Monday, April 9, 2012

Fashion Within Criminal Defendants: A Ploy to Distract Jurors

Criminal defendants facing jury trials are known to be allowed to dress formally and leave their jumpsuits and handcuffs aside to avoid prejudice from the jury and look more professional.  It seems that criminal defendants are now seeking new fashion statements to elicit a new perception from jurors.  The Washington Post reported that the new strategic attire for defendants is non-prescription glasses.  This new trend has been clearly demonstrated in the 2010 South Capitol Street murder case.  Five defendants are charged with murder armed with aggravating circumstances, felony murder while armed with aggravating circumstances, and assault with intent to kill while armed, and they all happen to wear glasses; a coincidence or a strategy to gain compassion from the jurors.

The “South Capitol Street Massacre” occurred on March 22, 2010, when defendants Orlando Carter, Sanquan Carter, Jeffrey Best, Lamar Wiliams, and another allegedly conspired to assault and kill people who were mistakenly believed to have stolen a diamond bracelet from Sanquan Carter.  The shooting occurred at 1333 Alabama Avenue, SE, Washington, D.C.  Jordan Howe was killed and two others were wounded.  Howe’s friends retaliated and shot Orlando Carter on March 23.  Within the next week the defendants allegedly conspired to assault and kill Howe’s friends at Howe’s funeral for retaliation of shooting Orlando Carter.  Tavon Nelson who was injured in the first shooting was shot and killed.  Brishell Jones, Davaughn Boyd, and William Jones were also shot and killed while six others were wounded outside of 4022 South Capitol Street after the funeral.

The trial began late February 2012 with a full courtroom of five defendants and each with their attorneys, and three U.S. Attorneys prosecuting the case.  The government’s star witness, Nathaniel Simms, who pled guilty in the case, testified that he had never seen any of the defendants wear glasses before even though he had known them for a long time. 

The government may have wanted to highlight a misrepresentation of their appearances.  One of the prosecutors even stated they were “putting on a schoolboy act” to influence the jury.  Defense attorney, Brian McDaniel, even admits that he likes his clients to wear glasses to make them “appear more studious.”  The American Journal of Forensic Psychology even published a study where students judged a fictitious case and “found that African American defendants wearing glasses were considered more intelligent, more honest and less threatening.”  White defendants wearing glasses did not reach the same results.  The South Capitol Street murder case has five African American defendants.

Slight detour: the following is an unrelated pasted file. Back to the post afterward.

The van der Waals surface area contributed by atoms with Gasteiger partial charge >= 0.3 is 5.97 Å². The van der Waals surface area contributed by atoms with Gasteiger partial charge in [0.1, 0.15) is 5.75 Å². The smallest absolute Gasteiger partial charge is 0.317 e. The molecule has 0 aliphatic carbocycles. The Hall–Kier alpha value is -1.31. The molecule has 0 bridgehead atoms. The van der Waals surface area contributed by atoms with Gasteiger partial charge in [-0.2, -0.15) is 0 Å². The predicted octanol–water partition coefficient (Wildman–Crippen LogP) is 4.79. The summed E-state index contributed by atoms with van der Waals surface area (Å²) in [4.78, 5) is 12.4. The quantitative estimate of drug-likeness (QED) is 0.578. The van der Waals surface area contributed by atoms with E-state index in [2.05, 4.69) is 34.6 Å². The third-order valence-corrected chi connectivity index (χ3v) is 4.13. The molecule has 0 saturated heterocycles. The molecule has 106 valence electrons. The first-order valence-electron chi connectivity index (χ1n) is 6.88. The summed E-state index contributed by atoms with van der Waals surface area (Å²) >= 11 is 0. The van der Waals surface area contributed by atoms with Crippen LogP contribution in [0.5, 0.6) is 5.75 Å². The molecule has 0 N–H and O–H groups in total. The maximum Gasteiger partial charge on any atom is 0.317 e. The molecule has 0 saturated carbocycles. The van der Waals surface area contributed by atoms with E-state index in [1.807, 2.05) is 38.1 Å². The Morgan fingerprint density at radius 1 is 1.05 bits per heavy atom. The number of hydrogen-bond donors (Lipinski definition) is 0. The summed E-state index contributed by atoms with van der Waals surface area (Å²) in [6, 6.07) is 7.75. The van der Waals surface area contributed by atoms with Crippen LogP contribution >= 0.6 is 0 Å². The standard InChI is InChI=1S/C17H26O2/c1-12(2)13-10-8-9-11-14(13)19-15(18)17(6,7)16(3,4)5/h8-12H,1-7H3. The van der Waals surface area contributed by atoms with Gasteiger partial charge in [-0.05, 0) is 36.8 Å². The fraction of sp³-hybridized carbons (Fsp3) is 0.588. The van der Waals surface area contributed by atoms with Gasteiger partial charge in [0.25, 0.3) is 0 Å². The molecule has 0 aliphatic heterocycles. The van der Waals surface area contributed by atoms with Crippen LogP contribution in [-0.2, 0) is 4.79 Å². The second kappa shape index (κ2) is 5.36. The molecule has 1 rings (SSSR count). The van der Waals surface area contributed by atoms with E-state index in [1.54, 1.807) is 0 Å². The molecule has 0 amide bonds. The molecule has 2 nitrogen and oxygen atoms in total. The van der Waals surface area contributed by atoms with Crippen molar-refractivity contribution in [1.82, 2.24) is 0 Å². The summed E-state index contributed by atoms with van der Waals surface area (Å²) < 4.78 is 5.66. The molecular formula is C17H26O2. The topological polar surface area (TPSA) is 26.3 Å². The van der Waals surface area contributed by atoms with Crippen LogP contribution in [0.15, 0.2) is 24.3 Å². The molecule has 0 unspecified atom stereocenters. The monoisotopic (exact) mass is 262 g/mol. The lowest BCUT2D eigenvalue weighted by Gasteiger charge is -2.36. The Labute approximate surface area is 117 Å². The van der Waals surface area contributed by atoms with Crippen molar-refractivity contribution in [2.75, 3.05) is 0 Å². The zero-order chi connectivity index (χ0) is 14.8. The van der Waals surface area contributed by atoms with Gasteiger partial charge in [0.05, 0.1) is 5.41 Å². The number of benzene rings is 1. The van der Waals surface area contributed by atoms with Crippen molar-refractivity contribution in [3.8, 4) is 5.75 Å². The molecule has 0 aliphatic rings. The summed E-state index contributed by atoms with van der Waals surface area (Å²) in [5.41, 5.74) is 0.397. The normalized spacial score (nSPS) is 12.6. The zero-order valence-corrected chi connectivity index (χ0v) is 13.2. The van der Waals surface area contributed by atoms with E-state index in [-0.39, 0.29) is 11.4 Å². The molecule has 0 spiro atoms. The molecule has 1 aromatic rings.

Some may claim that the defendants’ choice of attire is just a trendy, fashion statement, yet it is hard to believe that they would care to be fashionable during their own murder trial where they face a lifetime in jail if convicted.  It seems as a plea to the jury trying to convince them that such well-groomed, intelligent, and calm looking men could never commit such a crime.  It is such a small detail in the long trial, but to those observing it seems almost ridiculous they would even bother with the glasses.  We can only wait to see the effect this has on this trial and future criminal jury trials.

Monica Trigoso
Editor-in-Chief, Criminal Law Brief 


  1. Interesting piece Monica. As a defense attorney my guess is you want your client to look favorably to the jury, though I believe glasses could have a negative effect too, guess it depends on the jury.

  2. Yes, I agree. I am curious to find out how jurors responds to being misled about the defendants appearances, if it even matters. I know in this case the prosecutors highlighted that and it seems like they have something to hide of who they really are unless it is only trying to get away from stereotypes.

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